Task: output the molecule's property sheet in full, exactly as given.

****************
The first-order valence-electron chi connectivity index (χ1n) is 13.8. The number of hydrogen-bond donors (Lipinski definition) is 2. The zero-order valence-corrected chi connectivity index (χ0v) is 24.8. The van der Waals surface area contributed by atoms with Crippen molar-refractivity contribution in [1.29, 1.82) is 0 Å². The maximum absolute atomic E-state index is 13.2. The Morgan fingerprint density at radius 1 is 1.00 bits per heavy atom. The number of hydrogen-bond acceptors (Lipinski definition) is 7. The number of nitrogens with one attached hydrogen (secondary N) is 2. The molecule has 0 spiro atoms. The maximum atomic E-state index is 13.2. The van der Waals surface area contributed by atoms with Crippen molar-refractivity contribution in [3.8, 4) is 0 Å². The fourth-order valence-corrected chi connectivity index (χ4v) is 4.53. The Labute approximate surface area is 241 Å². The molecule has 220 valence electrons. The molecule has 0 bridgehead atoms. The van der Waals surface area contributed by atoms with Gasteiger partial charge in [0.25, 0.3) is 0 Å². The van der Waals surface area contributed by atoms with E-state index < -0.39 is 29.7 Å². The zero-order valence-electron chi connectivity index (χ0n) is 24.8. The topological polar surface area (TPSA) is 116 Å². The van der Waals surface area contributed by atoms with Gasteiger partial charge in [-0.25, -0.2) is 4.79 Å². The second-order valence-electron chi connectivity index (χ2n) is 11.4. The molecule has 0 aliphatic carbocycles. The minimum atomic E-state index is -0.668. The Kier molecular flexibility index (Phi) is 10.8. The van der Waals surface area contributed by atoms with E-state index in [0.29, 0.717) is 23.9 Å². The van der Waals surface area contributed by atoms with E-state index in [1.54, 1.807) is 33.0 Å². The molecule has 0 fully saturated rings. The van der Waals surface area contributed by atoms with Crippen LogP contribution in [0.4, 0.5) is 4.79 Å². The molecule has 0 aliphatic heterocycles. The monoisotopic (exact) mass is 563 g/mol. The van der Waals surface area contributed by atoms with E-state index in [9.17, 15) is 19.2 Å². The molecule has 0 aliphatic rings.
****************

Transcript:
The first-order valence-electron chi connectivity index (χ1n) is 13.8. The number of hydrogen-bond donors (Lipinski definition) is 2. The zero-order valence-corrected chi connectivity index (χ0v) is 24.8. The van der Waals surface area contributed by atoms with Crippen molar-refractivity contribution in [1.29, 1.82) is 0 Å². The maximum absolute atomic E-state index is 13.2. The Morgan fingerprint density at radius 1 is 1.00 bits per heavy atom. The number of hydrogen-bond acceptors (Lipinski definition) is 7. The number of nitrogens with one attached hydrogen (secondary N) is 2. The molecule has 0 spiro atoms. The maximum atomic E-state index is 13.2. The van der Waals surface area contributed by atoms with Crippen molar-refractivity contribution in [3.8, 4) is 0 Å². The fourth-order valence-corrected chi connectivity index (χ4v) is 4.53. The Labute approximate surface area is 241 Å². The molecule has 220 valence electrons. The molecule has 0 bridgehead atoms. The van der Waals surface area contributed by atoms with Gasteiger partial charge in [0.25, 0.3) is 0 Å². The van der Waals surface area contributed by atoms with E-state index < -0.39 is 29.7 Å². The zero-order valence-electron chi connectivity index (χ0n) is 24.8. The topological polar surface area (TPSA) is 116 Å². The van der Waals surface area contributed by atoms with Gasteiger partial charge in [-0.25, -0.2) is 4.79 Å². The second-order valence-electron chi connectivity index (χ2n) is 11.4. The molecule has 0 aliphatic carbocycles. The minimum atomic E-state index is -0.668. The Kier molecular flexibility index (Phi) is 10.8. The van der Waals surface area contributed by atoms with E-state index in [0.29, 0.717) is 23.9 Å². The van der Waals surface area contributed by atoms with E-state index in [1.54, 1.807) is 33.0 Å². The molecule has 0 fully saturated rings. The van der Waals surface area contributed by atoms with Crippen LogP contribution in [0.4, 0.5) is 4.79 Å². The molecule has 0 aliphatic heterocycles. The monoisotopic (exact) mass is 563 g/mol. The van der Waals surface area contributed by atoms with E-state index in [9.17, 15) is 19.2 Å². The molecule has 0 aliphatic rings.